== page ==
Witnesses tell of 'dire conditions' in nursing homes during Covid-19 at congressional hearing - MedCity News

Nursing homes have become a critical point of care for the elderly during the Covid-19 pandemic, and while some of the problems were caused by the virus, others reflect long-standing problems and a lack of regulatory oversight, industry stakeholders told members of Congress this week .

Nursing home workers, policy experts and relatives of the dead were among those who testified before the select subcommittee on the coronavirus crisis, which held a hearing on Wednesday.

Dr. David Grabowski, a professor of health policy at Harvard Medical School, described the “horrendous conditions” in nursing homes in 2020. The pandemic has “lifted the curtain on nursing home care in America,” he said.

Grabowski shared research with the committee concluding that outbreaks of Covid-19 are breaking out in nursing homes were largely a function of where in the country the nursing home was located compared to other specifics of the facility.

“This is not to suggest that nothing could have been done to prevent Covid outbreaks,” Grabowski said. “Rather, it suggests that policymakers should have taken a systems-level approach to dealing with this problem,” Grabowski said.

Adelina Ramos, a certified nursing assistant at a nursing home in Rhode Island, described conditions at the nursing home in the spring of 2020. She told the committee that while working with residents who unable to eat, drink, get out of bed or go to the toilet unaided and requiring oxygen to be changed every 15 minutes, she had to “make impossible choices about which residents to help” as the facility was understaffed.

Ramos is now a member of a nurses union, which she credits for improved working conditions, including paid sick leave and better health insurance. But she said the government needed to look at this struggling industry and provide oversight.

“We want guidance to ensure that we have safe staffing levels more often than not,” Ramos told the committee.

“The majority of nursing home workers are women and people of color, and we are often called unskilled and uneducated,” Ramos said. “Our jobs are devalued and it’s disgraceful that after two and a half years of a daily pandemic we’re still being treated this way and we’re fed up with the lack of respect from nursing home owners and lawmakers so our workforce is needs change to happen now.ā€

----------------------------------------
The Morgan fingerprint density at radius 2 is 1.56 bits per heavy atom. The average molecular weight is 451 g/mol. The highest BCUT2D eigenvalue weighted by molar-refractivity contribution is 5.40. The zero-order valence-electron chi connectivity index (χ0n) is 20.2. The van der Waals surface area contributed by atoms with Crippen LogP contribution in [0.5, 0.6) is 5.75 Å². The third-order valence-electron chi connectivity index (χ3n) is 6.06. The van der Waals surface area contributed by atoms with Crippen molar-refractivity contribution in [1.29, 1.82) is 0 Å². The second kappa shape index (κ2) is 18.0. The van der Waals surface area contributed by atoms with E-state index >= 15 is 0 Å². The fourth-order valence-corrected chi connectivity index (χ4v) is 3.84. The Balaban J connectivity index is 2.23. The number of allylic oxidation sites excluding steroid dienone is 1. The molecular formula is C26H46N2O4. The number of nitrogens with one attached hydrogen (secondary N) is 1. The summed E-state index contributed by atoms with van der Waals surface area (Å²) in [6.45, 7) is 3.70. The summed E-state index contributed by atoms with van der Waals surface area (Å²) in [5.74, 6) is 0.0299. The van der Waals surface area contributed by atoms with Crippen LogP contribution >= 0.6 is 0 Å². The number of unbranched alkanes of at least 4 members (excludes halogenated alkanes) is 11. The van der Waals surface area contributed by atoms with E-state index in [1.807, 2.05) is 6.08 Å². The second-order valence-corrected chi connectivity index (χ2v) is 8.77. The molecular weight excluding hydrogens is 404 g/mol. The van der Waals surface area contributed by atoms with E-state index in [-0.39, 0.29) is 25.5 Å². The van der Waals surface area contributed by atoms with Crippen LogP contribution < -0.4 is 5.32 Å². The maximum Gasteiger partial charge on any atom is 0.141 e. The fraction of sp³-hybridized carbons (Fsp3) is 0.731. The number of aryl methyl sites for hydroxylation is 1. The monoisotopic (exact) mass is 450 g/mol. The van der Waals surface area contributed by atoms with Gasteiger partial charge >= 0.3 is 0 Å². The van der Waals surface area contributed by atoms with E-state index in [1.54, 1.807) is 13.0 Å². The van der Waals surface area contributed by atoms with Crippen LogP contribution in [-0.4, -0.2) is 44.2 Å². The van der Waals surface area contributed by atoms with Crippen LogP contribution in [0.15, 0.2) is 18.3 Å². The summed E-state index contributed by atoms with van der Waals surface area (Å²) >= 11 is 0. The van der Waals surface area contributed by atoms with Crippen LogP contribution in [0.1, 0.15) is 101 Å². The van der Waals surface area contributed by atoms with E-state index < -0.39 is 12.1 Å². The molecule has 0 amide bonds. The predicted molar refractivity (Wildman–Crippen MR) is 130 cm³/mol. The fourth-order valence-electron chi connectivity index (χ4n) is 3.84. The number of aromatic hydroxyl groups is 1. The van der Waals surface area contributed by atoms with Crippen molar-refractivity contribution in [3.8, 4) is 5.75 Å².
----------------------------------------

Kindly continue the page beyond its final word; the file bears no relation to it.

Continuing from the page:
Racism and structural inequalities affect nursing home staff and residents alike, witness says Dr Jasmine Traversassistant professor of nursing at New York University.

She cited research showing that halls with black residents experience significantly more Covid infections and deaths than homes without black residents. It was a problem highlighted during the pandemic, but not created by it.

“Beyond the pandemic, compared to their white counterparts, black or Hispanic residents are more likely to develop pressure ulcers and be treated for pain, prescribed antipsychotics, placed on restrictions, and less likely to receive preventive care.” , Travers said. Residents who identify as LGBTQ+ and living with dementia often do not receive the care they need, Travers said, due to limited staff knowledge, training and a failure to hire staff who are “culturally congruent” with residents.

She recalled pungent odors “stabbing” her nose when she visited nursing homes during the pandemic, as the Centers for Medicare and Medicaid Services waived inspection requirements.

“I urge the subcommittee to recognize that older people do not want to stop living, even though they may need help to live,” Travers said.

Several witnesses criticized former New York Gov. Andrew Cuomo’s failure to address the nursing home crisis, saying he was preoccupied with a book deal. One committee member, Representative Steve ScaliseR-Louisiana, asked witnesses for statistics on whether New York nursing homes were pressured to not follow CDC guidelines after hearing many accounts of Cuomo’s failure to address the state’s nursing homes while in office.

While none of the witnesses had statistics on the direct impact of the governor’s orders on nursing homes, one New Yorker described how the virus has affected his family.

Brooklyn resident Daniel Arbini said that in one week in April 2020, four of his family members died of Covid-19, including his father, uncle and two cousins. Three were in nursing homes. Arbini cited instructions he received from the nursing home where his father was, saying he should bring his father home where it would be safer than in a nursing home. He said the nursing home has been instructed by New York City regulators to readmit positive Covid-19 residents to their facility even if they are not equipped.

ā€œIt was like a hurricane. I have no other way to describe how my family came together and made a plan,ā€ Arbini said, recalling when he got the news from the nursing home that his father would be safer at home. “We were in a race for our lives and we knew it,” although his father eventually died at 88 from the virus while at home a week later.

Rep. Scalise said he would seek answers and statistics about New York regulatory directives that affected decisions affecting people like Arbini and his family, and hold accountable the authorities who abandoned New York’s nursing homes .

The John A. Hartford Foundation, based in New York, is a private, nonpartisan, national philanthropy dedicated to improving care for the elderly. The foundation released a statement after the hearing saying it was ā€œa critical step toward accountability and action to improve America’s nursing homes.

Photo: Tempura, Getty Images

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